Local bank branches - a thing of the past?

Jess Bown
Are local bank branches a thing of the past?
Are local bank branches a thing of the past?

High Street banks are shutting more than 10 branches a week, with around 550 closures planned this year alone.

The banks claim the closures, which save them millions of pounds in operating costs, are in response to customers choosing to do their banking online or via mobile phone rather than in person.

See also: What Brexit means for the city

See also: Switching bonuses: get up to £150 from your new bank

But critics argue those unable to use online banking services risk becoming financially excluded, and that small business owners who receive a lot of cash are often hurt too.

Mike Cherry, of the Federation of Small Businesses, told the Daily Mail: "Once a town loses a bank branch it hurts footfall, particularly in tourist hotspots, and means business owners have to spend time travelling out of town to use banking services."

More than 50 Barclays branches closing before the end of the year

Barclays is the latest bank to announce a new round of branch closures.

It plans to shut another 54 branches by December 2017, bringing the total number of branches to disappear from its network this year to 68.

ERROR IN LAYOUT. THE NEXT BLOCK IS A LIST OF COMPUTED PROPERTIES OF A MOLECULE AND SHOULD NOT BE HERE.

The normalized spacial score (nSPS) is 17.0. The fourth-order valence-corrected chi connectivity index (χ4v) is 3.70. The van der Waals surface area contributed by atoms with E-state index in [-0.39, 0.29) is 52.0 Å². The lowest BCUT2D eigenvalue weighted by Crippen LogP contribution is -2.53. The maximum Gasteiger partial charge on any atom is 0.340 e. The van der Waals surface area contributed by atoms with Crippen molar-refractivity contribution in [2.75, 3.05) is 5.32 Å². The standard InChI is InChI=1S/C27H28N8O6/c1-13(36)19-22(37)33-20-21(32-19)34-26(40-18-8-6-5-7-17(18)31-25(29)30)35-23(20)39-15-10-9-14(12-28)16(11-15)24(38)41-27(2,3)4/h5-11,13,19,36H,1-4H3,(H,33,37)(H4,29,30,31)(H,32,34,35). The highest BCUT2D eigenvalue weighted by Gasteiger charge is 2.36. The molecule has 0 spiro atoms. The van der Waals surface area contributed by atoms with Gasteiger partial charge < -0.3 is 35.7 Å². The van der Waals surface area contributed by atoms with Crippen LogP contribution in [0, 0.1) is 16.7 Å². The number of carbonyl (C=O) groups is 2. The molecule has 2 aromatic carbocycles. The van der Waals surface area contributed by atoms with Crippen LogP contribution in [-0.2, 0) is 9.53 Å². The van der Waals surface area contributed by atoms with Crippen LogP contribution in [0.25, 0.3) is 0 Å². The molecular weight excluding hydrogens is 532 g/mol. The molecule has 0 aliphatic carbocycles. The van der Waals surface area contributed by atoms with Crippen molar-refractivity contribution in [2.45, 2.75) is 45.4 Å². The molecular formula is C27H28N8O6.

"In order to stay relevant and competitive, we will continue to evolve the shape and size of our branch network, as well as improving and investing in the experience in-branch," a Barclays spokesperson told Reuters.

But Barclays is far from the only big bank turning its back on local branches.

In March, NatWest owner Royal Bank of Scotland said it would close 158 branches, while in January, HSBC said it would be reducing its branch network by 117 sites.

Lloyds is also getting rid of 100 branches this year, meaning that, by the end of this year, UK streets will have lost more than 1,500 branches in just three years.

Branch closures: your rights

Banks are supposed to carry out a full community impact assessment when considering a branch closure or a significant reduction in opening hours.

They must also give their customers 12 weeks' notice before a branch is shut, and ensure they have an alternative way to bank – although this could just be a cash machine.

If you are affected by the closure of your local branch, you may be able to use your local Post Office for over-the-counter services.

Alternatively, you can vote with your feet and switch to a bank or building society with a branch closer to your home.

Remember though: in the current environment, there's no guarantee that branch won't get the axe too eventually!

From Our Partners